Out in the snow

With the field size being finalised and hopefully we’re on the last leg of the buying process, Suz and I took the opportunity to pop out and measure up accurately so we could use decent measurements. With these we can then work out tree spacings and more importantly, the centre of the field where we’re going to plant a walnut tree (on a Rita rootstock so we get to see it in our lifetime), under which we can sit in our dotage, contemplating our navels, listening to the delightful sound of walnuts bouncing off our heads.

It was a cold day, strange to be out there again without our beloved Frankie, our cocker spaniel, who passed away just before Christmas. The ice forming on the lane was getting pretty treachourous and had already allowed one vehicle an impromptu entry into the adjacent field, but it made a great slide, even with 4-wheel-drive wellies on. And at the end of the cold day, back to the stove with casseroles bubbling away, filling the house with delightful food smells…slurp! We’re still pulling produce from the ground (now that we can dig into the permafrost!) – these are small parsnips, you should’ve seen the size of those we donated to my father-in-law, 2 of them weighed in at 2lb 6 3/4oz – 1.1kg in new money – not bad for a first attempt at growing them 🙂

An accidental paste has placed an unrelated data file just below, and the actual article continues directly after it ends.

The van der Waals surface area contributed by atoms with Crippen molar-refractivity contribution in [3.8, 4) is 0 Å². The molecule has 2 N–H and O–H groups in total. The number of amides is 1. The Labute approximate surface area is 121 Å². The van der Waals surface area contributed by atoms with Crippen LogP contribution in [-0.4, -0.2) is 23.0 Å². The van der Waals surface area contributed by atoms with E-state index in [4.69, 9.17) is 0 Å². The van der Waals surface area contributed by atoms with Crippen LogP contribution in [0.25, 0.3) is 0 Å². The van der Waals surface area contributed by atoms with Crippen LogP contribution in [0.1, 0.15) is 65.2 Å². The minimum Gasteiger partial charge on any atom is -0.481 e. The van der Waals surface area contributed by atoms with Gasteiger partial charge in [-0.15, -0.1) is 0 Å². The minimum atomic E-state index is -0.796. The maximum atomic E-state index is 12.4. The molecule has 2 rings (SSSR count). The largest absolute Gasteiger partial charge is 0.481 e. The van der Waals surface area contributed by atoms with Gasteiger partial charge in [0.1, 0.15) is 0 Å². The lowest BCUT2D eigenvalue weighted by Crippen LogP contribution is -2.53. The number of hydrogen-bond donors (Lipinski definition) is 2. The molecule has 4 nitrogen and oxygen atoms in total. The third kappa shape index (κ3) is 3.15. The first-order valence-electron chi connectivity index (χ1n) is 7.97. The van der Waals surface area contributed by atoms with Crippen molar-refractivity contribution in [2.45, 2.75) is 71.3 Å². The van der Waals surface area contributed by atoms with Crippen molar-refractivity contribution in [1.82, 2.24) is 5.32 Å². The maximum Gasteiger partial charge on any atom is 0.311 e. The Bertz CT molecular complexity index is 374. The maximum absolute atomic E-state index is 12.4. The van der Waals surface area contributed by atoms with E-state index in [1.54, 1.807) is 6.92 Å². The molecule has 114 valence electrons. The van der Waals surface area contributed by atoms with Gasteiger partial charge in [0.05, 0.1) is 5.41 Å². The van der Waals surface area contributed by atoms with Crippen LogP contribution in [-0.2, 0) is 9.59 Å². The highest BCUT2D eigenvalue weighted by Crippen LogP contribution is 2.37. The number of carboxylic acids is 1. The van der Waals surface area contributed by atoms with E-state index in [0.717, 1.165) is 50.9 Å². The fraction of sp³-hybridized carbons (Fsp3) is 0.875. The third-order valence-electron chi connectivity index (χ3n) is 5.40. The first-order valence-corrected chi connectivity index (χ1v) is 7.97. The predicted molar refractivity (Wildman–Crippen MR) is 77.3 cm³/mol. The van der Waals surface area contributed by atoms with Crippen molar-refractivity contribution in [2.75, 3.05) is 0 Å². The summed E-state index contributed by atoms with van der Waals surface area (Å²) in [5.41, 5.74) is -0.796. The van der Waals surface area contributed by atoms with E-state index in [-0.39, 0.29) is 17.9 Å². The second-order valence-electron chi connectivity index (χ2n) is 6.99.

Keeping our chickens happy over winter

With the inclement weather we’ve been having recently in the UK, I had to gen up rather quickly on ways and means to keep our chickens happy and content over winter. Temperatures were dropping overnight to around -10 Celsius, and whilst their body temperatures will keep the small coop warm to a degree (large enough to house 4 birds maximum, with there only being three in there) I felt they needed more help. I empathised for a few brief seconds and came to the conclusion that I wouldn’t like it out there so we had to do something.

First thing was their diet. They have layers pellets every day, ad lib, and fresh water. They also have free range on grass,  so after they’ve eaten tasty green stuff they fill up on the pellets. When it gets cold I also give them grain on an evening before shutting them up in the coop – this gives their crop something to work on over night and helps keep them warm with their own generated heat. In the summer they have this as a treat, about an eggcup-full for each bird, but over the winter I’ve given them ever-so-slightly more as I figured seeing as though their egg production is non-existent, they probably didn’t need as many of the layers pellets as usual and the bodyweight they might  gain from slightly more grain (mixed wheat, maize, etc) would be beneficial over their first winter outside the battery farm – especially seeing as though their feathers weren’t entirely covering them still.